Tag Archives: quotes
The Washington Post has an interesting piece about the scandal that has engulfed cutie patootie pop neuro-theorist and journalist Jonah Lehrer. In an article for The New Yorker, Jonah reused the first three paragraphs of a piece he had published in the Wall Street Journal a year earlier. And that wasn’t the only time. Apparently, he does this type of thing all the time. (Dun dun DUN!) But it’s HIS WORDS he’s reusing, so where’s the harm?
Alexandra Petri at the Post argues there is none: “‘Next to the originator of a good sentence is the first quoter of it,’ said Ralph Waldo Emerson. What if you happen to be the originator of the good sentence yourself? It seems unfair to the sentence to use it only once. Some sentences are bridesmaid dresses. Others you can wear to work after the big day. Rules vary. There’s a line between recycling material and regurgitating material. You do not stop orchestras from playing ‘Beethoven’s Ninth,’ as someone wise once said, on the grounds that your audience might have heard it before. There are familiar cadences and repeated sentences that mark a writer’s style.”
The problem, really, is that he was paid by The New Yorker to write an original piece. Otherwise, why hire him at all – why not reprint his earlier work? Of course The New Yorker didn’t lose money or traffic over this because the two articles were a year apart and what he said was still relevant a year later, it’s just that in 2012 it’s harder to get away with quoting yourself.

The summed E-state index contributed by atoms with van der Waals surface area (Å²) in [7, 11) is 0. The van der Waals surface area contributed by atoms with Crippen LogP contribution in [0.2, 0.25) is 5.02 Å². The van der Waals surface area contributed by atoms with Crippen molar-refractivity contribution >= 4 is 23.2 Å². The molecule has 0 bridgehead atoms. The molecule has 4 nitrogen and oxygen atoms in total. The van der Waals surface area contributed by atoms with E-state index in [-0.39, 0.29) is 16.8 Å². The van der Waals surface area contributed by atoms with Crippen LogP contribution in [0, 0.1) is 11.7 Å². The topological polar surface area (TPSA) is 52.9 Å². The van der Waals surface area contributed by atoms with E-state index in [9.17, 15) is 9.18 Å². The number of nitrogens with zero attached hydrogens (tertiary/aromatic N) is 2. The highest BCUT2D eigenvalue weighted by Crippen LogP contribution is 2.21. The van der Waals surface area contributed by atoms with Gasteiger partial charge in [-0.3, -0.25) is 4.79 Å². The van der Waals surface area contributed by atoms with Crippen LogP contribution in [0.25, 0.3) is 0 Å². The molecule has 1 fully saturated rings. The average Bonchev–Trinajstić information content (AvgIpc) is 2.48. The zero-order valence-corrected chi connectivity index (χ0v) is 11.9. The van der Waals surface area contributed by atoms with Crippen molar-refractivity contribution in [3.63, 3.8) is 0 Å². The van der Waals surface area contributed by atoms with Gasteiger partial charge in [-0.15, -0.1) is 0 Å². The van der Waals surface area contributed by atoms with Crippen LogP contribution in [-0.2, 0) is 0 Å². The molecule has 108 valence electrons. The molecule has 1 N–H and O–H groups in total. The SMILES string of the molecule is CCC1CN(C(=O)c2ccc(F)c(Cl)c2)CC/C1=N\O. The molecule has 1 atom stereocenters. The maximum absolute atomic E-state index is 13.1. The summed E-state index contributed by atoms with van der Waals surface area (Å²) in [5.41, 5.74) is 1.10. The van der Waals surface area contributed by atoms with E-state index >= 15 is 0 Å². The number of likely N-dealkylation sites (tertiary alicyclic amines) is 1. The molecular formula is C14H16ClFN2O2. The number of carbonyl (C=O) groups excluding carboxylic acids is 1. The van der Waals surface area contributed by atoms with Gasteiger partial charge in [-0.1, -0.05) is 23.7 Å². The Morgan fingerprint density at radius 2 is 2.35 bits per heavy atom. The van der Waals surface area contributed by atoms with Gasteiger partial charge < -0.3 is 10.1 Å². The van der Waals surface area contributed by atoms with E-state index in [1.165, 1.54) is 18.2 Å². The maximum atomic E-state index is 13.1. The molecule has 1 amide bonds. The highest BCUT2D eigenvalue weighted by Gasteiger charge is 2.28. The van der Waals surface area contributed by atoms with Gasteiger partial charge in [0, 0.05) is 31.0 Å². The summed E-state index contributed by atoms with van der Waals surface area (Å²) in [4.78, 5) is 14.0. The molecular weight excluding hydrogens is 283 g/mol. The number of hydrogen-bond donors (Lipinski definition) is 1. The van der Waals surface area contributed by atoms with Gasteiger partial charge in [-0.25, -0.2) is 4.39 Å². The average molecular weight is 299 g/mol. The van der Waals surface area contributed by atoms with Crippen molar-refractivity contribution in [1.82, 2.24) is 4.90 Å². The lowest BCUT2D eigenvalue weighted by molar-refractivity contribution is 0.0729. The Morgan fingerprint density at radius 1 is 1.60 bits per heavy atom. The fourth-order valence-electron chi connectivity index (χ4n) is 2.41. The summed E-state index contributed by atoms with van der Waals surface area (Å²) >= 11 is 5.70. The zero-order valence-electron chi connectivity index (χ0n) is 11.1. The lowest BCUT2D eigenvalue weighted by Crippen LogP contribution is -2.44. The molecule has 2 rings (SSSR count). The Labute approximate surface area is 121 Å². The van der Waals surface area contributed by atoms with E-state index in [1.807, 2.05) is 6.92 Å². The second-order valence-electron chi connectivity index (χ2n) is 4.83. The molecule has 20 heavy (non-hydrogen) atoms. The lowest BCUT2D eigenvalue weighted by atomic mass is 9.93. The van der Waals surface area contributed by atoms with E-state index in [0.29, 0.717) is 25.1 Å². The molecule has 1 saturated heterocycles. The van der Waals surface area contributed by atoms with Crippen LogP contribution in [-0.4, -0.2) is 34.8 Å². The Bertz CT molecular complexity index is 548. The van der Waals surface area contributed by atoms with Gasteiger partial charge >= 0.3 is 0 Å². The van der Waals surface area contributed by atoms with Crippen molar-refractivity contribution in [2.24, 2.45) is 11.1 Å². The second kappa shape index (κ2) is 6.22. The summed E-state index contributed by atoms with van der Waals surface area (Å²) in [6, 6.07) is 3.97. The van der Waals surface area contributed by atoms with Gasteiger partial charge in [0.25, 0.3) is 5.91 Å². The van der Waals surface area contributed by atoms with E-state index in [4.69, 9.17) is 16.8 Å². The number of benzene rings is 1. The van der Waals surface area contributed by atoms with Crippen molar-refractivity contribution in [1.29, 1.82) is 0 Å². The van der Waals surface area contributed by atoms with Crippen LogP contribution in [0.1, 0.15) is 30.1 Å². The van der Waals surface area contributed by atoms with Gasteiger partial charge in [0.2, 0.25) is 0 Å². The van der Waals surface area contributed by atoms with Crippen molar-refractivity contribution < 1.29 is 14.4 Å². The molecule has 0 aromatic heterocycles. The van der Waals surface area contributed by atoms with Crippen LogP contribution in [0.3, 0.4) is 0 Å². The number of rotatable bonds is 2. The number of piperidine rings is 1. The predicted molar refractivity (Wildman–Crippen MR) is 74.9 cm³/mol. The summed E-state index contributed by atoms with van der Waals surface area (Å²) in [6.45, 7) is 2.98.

Continues Petri: “One of the bizarre things about modern life is that everything we have to throw away is constructed to last forever. Blogs stay on the Internet until the seas dry up. The little plastic doodads that come with your hamburger will outlast most of us. The trouble these days is not that the things that were once ephemeral are permanent. The trouble is that they are permanent and searchable. A paragraph here, six pages there — what harm? No one is paying attention until everyone is paying attention. That is the wonderful, terrible thing about the Internet. You have a full record of pretty much everything that you’ve ever put on it. And if you don’t, the Wayback Machine probably does. It has made plagiarism easier to do and harder to get away with.”
As someone who is guilty of reusing EVERYTHING I’ve ever said or done, this subject fascinates me. What do you think?
ALSO: OMG, HE’S SO GORGEOUS.